SEC Approves Amendments Permitting FINRA to Halt Trading by Firms Otherwise Than on an Exchange Where a Primary Listing Market Has Issued a Trading Pause Due to Extraordinary Market Volatility
Trading-Pause Pilot Program
Referenced Rules & Notices
FINRA Rule 6121
FINRA Rule 5260
Trading and Market Making
Extraordinary Market Volatility
On June 10, 2010, FINRA began a pilot program in which it will halt trading otherwise than on an exchange with respect to securities included in the S&P 500® Index where the primary listing market has issued a trading pause due to extraordinary market volatility. The pilot is set to end on December 10, 2010.
Frequently asked questions about the trading-pause pilot are in Attachment A of this Notice. The text of the amendments to FINRA Rule 6121 can be found in the online FINRA Manual at www.finra.org/finramanual.
Questions regarding this Notice should be directed to:
Background and Discussion
On June 10, 2010, the Securities and Exchange Commission (SEC) approved an amendment to FINRA Rule 6121 to permit FINRA to halt trading in individual securities where the primary listing market has issued a trading pause in that security due to a move of 10 percent or more from a sale in a preceding five-minute period (the trading-pause rule).1 This rule change was a part of a coordinated effort among FINRA, the SEC and other self-regulatory organizations to provide for a coordinated means to address potentially destabilizing market volatility, such as the type of sudden price declines that were experienced on the afternoon of May 6, 2010.
As set forth in the similar, recently approved rule changes filed by several national securities exchanges, the primary listing markets will issue trading pauses for individual securities if the price of such security moves 10 percent or more from a sale in a preceding five-minute period.2 The primary listing markets will notify FINRA, the other exchanges and market participants of the imposition of a trading pause by immediately disseminating a special indicator over the consolidated tape.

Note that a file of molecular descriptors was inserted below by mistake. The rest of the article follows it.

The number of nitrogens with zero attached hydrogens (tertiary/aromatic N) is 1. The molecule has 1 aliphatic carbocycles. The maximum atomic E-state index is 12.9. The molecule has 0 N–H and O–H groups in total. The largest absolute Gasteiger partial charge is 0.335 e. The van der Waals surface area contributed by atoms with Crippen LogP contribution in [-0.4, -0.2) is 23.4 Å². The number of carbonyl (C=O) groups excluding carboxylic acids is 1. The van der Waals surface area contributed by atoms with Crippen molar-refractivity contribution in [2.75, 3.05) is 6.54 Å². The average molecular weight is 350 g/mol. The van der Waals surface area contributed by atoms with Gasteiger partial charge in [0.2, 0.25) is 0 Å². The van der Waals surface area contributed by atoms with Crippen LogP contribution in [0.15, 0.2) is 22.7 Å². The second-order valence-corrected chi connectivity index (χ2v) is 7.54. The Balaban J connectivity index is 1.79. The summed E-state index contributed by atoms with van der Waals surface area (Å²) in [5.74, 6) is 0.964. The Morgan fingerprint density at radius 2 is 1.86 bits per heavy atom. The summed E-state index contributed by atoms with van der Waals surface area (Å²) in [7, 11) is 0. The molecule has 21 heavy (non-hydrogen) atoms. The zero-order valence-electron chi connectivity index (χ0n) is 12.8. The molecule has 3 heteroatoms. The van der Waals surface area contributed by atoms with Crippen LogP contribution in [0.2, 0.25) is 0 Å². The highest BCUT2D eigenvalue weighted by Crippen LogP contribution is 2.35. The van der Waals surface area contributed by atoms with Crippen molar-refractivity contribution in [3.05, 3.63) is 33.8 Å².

New Supplementary Material .01 to FINRA Rule 6121 provides that FINRA will similarly pause trading otherwise than on an exchange by FINRA member firms when the primary listing market has issued a trading pause.3 Thus, whenever the primary listing market issues an individual security trading pause under its rules, trading otherwise than on an exchange in that security also will be halted until trading has resumed on the primary listing market.4
Firms must have policies and procedures in place that are reasonably designed to ensure that, among other things, they promptly cease effecting transactions during a halt, as required by FINRA Rule 5260.
FINRA is implementing the trading-pause rule on a pilot basis. The pilot period will enable the SEC, FINRA and the exchanges to assess the effect of the new rules on the marketplace. Initially, the rule is in effect only for securities included in the S&P 500 Index, but FINRA anticipates that these rules will be expanded in the near future to additional securities, such as ETFs, within the pilot period.
1See Securities Exchange Act Release No. 62251 (June 10, 2010) (Order Approving SR-FINRA-2010-025).
2See Securities Exchange Act Release No. 62252 (June 10, 2010) (Order Approving File Nos. SR-BATS-2010-014; SR-EDGA-2010-01; SR-EDGX-2010-01; SR-BX-2010-037; SR-ISE-2010-48; SR-NYSE-2010-39; SR-NYSEAmex-2010-46; SR-NYSEArca-2010-41; SR-NASDAQ-2010-061; SR-CHX-2010-10; SR-NSX-2010-05; SR-CBOE-2010-047).
3 The exchanges' trading-pause rules apply from 9:45 a.m., ET until 3:35 p.m., ET on days when the exchanges are open during regular trading hours.
4See Question #6, in Attachment A, for a discussion of the sole circumstance under which trading otherwise than on an exchange will be permitted to resume prior to the resumption of trading on the primary listing market.
Attachment A: Frequently Asked Questions
Question 1: When will the trading-pause pilot begin and how long will it last?
FINRA's trading pause rule became effective on June 10, 2010, and currently is set to end on December 10, 2010.
Question 2: When can trading pauses occur during the trading day?